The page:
Tuesday 7 December 2021

John McDowell on Worldly Subjectivity

Today's post is by Tony Cheng at National Chengchi University on his new monograph John McDowell on Worldly Subjectivity: Oxford Kantianism Meets Phenomenology and Cognitive Sciences (Bloomsbury 2021). 

In this book, I explicate John McDowell’s philosophy with an emphasis on a specific Kantian how-possible question: how is subjectivity possible, given what we know about the world? This question is too vague until we specify what we do know (or at least claim to know) about the world. For example, if we ask: “how is subjectivity possible, given physicalism?”, McDowell might reply that with that specific worldview – physicalism – subjectivity can seem impossible. His general strategy is to broaden our metaphysical outlook: according to the picture he is recommending, physicalism is only half-right: it is right about the first nature, i.e., physical nature. What physicalism misses is the Aristotelian second nature, i.e., the nature that encompasses human intentionality and rationality. Given this relaxed naturalism, the above “how-possible” question will become much less urgent, or not urgent at all: subjectivity is not only possible but actual; it is an actual phenomenon that is inherited in our second nature.

This book aims to uncover the many faces of human subject via exploring aspects of McDowell’s worldview. More specifically, the aim is twofold: first, how does a Homo sapiens, an animal, can nevertheless be a Cogito, i.e., having the capacities for being responsive to reasons as such, and to think about oneself? Second, how can this minded human animal be a perceiver, knower, thinker, speaker, agent, person, and conceptual cum self-conscious being in the world? This takes the entire book to unpack, and here is not the place to rehearse or summarise it. Below I highlight two elements in the subtitle, namely: phenomenology and cognitive sciences.

McDowell has been engaging many western philosophical traditions throughout his career, but when it comes to the continental phenomenological tradition, his engagements have been minimal and reactive. It began with Hubert Dreyfus’ criticisms (circa 2006) based on works by Heidegger, Merleau-Ponty, and Samuel Todes. McDowell and Dreyfus had a series of exchanges on conceptualism in perception and action, but the moral in that exchange is rather limited: Dreyfus construes McDowell’s view on the mental so narrowly that phenomenological objections naturally apply to that view, but with some careful readings we know that McDowell does not hold that view. There is much to learn in their actual exchanges, but the take-home message is simple and even disappointing. Now, the phenomenological tradition is huge, and there is much more to explore in that direction.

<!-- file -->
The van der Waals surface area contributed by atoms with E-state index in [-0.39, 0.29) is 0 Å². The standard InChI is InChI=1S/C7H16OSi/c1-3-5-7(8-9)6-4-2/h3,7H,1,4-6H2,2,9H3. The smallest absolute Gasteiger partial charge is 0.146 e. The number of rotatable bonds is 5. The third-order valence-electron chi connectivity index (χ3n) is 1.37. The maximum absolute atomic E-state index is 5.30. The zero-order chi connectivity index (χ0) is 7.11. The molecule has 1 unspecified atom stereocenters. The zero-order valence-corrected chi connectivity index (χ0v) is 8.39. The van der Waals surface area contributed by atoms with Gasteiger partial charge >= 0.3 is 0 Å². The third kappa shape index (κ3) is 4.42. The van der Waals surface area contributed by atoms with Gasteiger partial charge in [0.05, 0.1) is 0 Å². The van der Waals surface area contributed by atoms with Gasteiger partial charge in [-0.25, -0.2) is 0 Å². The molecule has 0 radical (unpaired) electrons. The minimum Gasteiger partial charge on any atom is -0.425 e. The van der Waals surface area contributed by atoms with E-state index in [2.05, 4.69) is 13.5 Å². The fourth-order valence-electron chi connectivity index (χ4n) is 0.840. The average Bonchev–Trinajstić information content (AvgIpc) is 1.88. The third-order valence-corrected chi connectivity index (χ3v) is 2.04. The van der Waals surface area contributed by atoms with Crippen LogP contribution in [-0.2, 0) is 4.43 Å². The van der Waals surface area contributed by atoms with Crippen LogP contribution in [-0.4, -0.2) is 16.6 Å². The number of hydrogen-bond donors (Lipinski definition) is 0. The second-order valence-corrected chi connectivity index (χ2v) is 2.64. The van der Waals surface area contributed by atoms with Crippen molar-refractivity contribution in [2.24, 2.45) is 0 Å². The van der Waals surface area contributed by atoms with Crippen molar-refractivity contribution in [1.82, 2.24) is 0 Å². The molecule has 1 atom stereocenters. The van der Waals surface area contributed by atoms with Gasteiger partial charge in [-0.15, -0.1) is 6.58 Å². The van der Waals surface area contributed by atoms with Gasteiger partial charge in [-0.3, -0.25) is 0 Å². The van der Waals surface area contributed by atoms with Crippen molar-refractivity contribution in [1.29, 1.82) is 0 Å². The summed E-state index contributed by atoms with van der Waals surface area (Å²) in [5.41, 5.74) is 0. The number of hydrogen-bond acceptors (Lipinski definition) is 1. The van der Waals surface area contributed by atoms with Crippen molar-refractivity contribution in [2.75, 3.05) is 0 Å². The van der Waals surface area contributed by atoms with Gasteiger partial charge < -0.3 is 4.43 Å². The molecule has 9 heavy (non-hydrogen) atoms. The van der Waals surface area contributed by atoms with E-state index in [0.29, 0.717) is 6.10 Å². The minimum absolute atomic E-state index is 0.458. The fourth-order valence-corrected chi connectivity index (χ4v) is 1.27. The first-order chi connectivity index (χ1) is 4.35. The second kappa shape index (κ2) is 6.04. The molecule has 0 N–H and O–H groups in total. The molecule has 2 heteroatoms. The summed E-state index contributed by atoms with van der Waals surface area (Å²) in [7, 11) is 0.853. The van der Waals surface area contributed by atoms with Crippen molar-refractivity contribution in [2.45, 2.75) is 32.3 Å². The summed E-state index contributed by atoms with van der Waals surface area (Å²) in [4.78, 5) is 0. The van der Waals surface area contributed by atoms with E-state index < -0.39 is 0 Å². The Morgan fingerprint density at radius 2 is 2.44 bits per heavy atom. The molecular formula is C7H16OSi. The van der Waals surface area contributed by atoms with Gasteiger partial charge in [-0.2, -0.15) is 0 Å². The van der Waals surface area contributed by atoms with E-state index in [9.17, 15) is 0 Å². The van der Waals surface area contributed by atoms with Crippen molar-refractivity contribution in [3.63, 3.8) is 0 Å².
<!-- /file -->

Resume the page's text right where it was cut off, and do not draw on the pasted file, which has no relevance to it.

In this book, what I offer is only some early steps toward that aim. As a dedicated Kantian, McDowell’s overall framework is sometimes restricted by Kant’s original ideas. For example, according to Kant, varieties of synthesis are all active, but this might be in tension with McDowell’s view that conceptual capacities are passively operative in experiences. This is where Husserl’s passive synthesis can come in, though the actual details need to be worked out. Similarly, Husserl and Merleau-Ponty have different notions of the body, and that can shed lights on the embodied and embedded mind picture that can already be found in Mind and World

As for cognitive sciences, a prominent example is Ned Block’s discussions of experiential imprecision and overflow in vision science. For McDowell, the richness argument and the fineness-of-grained argument are two important considerations against his conceptualism. In the empirical literature, Block’s discussions of overflow and imprecision roughly correspond to the richness and the fineness-of-grained arguments. This does not imply that the original conceptual arguments can be replaced by their empirical counterparts, but considerations from the cognitive science literature can definitely shed light on the original discussions.

I hope this has given enough incentives for you to read the book. I am glad to receive feedbacks and questions electronically; feel free to write to me about this and other stuffs! I also work on many other topics, which can be found in my personal website: tonycheng.net.

No comments:

Post a Comment

Comments are moderated.